Finding and Photographing Rainbows

Part 6. Rainbow Planner

Season

Now we know that rainbows form when sufficiently large droplets of water are in the air, and direct sunlight hits them. That means you're unlikely to observe rainbows in cold climates, because atmospheric moisture is likely to be frozen. Bright sunlight is a must for bright rainbows, so anticipate more rainbows in spring and summer than in fall and winter.

Storms

Receding rain storms tend to have falling rain in their trailing edge, where it can be exposed to newly-revealed sunlight and form rainbows. Approaching storm clouds, on the other hand, tend to overshadow the advancing wall of rain, so no sunlight hits the droplets and rainbows are less likely to form.

Terrain

Some locales experience very predictable afternoon storms marching away from direction of the sun, followed by clearing, sunshine, and rainbows. These are ideal locations for photographing rainbows, assuming there are subjects of interest for composing images. Less than ideal are locales where the afternoon storms move toward the sun, or where the storms are not regular or predictable. Good terrain for rainbows allows you to see clearly toward the horizon opposite the sun, so you have a chance of photographing the end of the rainbow. Finally, good rainbow terrain allows you to move freely to a location where the rainbow is in a desired position for your composition. Ideally, you can scout good locations and subjects on days without storms, then return with full knowledge of your objective.

Angle of Sun

If the sun is directly overhead, our 42-degree paper cone will point straight into the ground, so no rainbow will be visible (unless we're off the ground looking down at spray). The sun must be at 42 degrees above the horizon or lower before the rainbow arc starts to rise above the opposite horizon. Therefore, look for rainbows in the morning or afternoon, depending on the season and your location.

Those equipped with portable GPS units may already have a solar position calculator in hand, telling exactly what elevation and azimuth (direction) the sun will be at a given time. These use standard astronomical data which is also available on the web from numerous sources, including the U.S. Naval Observatory (http://aa.usno.navy.mil/data/). Then you need a compass to find the direction, estimate the angles. wait, that's too hard.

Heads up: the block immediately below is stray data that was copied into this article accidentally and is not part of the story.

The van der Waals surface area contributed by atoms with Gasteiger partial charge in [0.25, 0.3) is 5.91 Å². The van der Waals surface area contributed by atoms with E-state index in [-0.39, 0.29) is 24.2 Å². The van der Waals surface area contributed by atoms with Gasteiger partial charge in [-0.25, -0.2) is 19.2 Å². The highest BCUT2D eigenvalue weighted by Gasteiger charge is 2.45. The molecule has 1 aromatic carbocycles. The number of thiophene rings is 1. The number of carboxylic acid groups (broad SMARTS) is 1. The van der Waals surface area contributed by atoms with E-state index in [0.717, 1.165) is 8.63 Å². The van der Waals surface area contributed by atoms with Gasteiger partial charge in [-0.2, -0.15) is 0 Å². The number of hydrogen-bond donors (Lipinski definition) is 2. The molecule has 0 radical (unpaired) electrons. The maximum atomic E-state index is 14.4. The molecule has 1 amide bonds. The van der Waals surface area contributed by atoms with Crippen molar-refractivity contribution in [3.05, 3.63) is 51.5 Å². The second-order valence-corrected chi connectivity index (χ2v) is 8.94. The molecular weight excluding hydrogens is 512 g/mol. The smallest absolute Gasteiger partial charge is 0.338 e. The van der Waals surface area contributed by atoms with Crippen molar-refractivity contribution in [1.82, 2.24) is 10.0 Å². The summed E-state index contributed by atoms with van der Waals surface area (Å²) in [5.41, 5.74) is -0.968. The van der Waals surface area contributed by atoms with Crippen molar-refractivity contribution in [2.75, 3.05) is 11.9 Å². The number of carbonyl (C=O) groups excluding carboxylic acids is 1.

Pinpointing your Rainbow


Locating a Rainbow (click to enlarge)
As the storm passes, wait until you can see your shadow, however faintly. The good news is that a receding storm (good candidate for rainbows) will usually expose you to sunlight before the rainbow will appear. Once you can see your shadow:
  1. Hold your thumb at a 42 degree angle from your index finger. Well, don't measure the angle, just estimate half a right angle (L-shape). This will be 45 degrees, which is close enough.
  2. Now point your index finger at the shadow of your head, while sighting down the finger like a pistol. It's best to hold your arm fully extended to make step #3 easier.
  3. Pivot your wrist while keeping the index finger aimed.
  4. Your thumb will now trace the direction of the rainbow's arc.

While this method may seem imprecise, it can indicate with surprising accuracy the location of the potential rainbow. Normally, you'll be most interested in the location where the rainbow intersects the ground. If there isn't a good subject there, consider moving to a new spot so that the rainbow's end falls directly on, or near, an interesting subject.

The last step in the process is to hope that conditions lead to the formation of a strong rainbow! Send and let us know if you have any good tips for finding and photographing rainbows. Happy hunting!

To return to the beginning of this article, see Part 1. Finding Rainbows.


Updated 20-aug-11   Contents copyright © 2001 - 2011 PhotoCentric.Net, All Rights Reserved